Alternatively, the Trump administration might choose to ignore Washington’s commitments without formally abandoning the international climate process. One of the first victims could be the global Green Climate Fund, which was set up to help developing countries with their climate transitions — and is now unlikely to see at least $ 2 billion of the $ 3 billion originally promised to it by the United States.

But the Trump wrecking ball won’t be able to destroy everything in its path. There are strong signs that U.S. isolation won’t wreck the Paris Agreement. Many other countries (including Saudi Arabia) have suggested that they will stick to their international climate commitments with or without the United States. There’s precedent here, too: When George W. Bush withdrew from the last global climate treaty, the Kyoto Protocol, the rest of the world continued with it anyway.

Faced with failed harvests, floods, droughts, and ever more extreme weather, most countries now realize that taking on climate change is in their own self-interest. Ultimately, the countries that lead the way in renewable energy, efficient buildings, and improved public transport (among other climate measures) will be best placed to cope with changes in the global economy.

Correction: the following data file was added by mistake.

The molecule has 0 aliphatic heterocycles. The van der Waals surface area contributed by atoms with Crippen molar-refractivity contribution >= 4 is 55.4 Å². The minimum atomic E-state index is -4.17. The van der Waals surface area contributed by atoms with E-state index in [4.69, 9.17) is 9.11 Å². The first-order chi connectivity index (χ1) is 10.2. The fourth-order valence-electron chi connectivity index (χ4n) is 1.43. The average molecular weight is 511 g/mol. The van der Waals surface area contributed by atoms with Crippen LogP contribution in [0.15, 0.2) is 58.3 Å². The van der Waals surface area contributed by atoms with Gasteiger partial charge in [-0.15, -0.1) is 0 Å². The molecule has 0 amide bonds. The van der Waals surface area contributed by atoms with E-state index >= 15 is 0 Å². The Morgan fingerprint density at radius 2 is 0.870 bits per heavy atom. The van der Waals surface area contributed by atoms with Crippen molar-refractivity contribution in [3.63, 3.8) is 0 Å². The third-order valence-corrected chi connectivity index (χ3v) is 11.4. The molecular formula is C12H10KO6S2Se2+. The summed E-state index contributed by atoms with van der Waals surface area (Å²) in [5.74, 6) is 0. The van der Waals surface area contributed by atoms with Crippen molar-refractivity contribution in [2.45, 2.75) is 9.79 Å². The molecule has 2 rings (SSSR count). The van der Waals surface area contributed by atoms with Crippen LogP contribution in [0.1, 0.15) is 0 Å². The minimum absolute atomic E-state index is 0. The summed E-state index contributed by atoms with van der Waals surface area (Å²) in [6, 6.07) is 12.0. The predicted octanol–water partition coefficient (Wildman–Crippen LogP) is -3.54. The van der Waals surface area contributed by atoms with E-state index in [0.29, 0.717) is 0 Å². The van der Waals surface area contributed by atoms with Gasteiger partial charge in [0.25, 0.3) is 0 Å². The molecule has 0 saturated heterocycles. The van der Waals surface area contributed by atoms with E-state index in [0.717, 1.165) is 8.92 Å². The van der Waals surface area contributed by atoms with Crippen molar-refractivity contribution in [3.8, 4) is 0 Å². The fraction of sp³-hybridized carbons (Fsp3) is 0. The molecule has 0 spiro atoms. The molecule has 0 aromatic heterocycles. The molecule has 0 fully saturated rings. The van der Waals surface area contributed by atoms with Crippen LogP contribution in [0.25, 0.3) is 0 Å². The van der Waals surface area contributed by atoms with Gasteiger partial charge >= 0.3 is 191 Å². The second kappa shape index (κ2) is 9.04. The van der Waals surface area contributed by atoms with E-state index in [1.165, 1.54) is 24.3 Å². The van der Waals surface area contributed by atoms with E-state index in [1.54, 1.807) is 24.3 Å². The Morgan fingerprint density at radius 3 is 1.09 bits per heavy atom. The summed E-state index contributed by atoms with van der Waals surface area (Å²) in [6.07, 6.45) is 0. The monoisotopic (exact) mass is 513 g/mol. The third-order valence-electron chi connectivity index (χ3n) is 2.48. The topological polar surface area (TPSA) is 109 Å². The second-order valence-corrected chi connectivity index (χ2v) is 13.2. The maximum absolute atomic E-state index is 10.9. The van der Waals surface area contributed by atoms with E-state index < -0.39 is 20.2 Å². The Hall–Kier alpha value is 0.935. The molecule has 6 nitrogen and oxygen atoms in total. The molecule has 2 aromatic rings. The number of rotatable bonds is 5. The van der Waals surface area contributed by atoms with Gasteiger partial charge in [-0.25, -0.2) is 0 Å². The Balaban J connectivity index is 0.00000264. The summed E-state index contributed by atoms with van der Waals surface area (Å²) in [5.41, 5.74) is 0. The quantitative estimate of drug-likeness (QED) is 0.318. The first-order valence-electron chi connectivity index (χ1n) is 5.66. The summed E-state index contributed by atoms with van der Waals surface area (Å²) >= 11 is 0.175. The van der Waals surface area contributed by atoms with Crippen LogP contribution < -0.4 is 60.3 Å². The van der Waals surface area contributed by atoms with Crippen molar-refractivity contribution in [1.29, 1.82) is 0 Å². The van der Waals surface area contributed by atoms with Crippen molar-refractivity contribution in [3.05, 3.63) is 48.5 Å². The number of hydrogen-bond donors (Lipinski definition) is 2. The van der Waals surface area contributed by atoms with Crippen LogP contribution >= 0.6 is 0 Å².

Self-Inflicted Wounds

If Trump follows the path of isolation, as he and his acolytes currently brag about doing, the big loser will be the United States itself. Other countries (notably, Canada and Mexico) might retaliate with border taxes for American goods if Trump welches on Washington’s climate commitments, and going it alone would considerably damage U.S. “soft power” — the ability to broker favorable international deals in other areas, ranging from defense to trade — as well as threatening jobs in clean energy, which already outnumber those in fossil fuel extraction.

Closer to home, the promised bonfire of environmental regulations could leave U.S. citizens choking on smog for years to come. With cities like Beijing regularly under a haze of toxic air, the Chinese know only too well that controlling climate change goes hand in hand with reducing pollution from power stations, factories, and cars. And while Trump has been peddling conspiracy theories about climate change being a Chinese hoax, the world’s most populous country has been shuttering coal plants and factories, alongside a host of other measures intended to help China transition to a greener economy.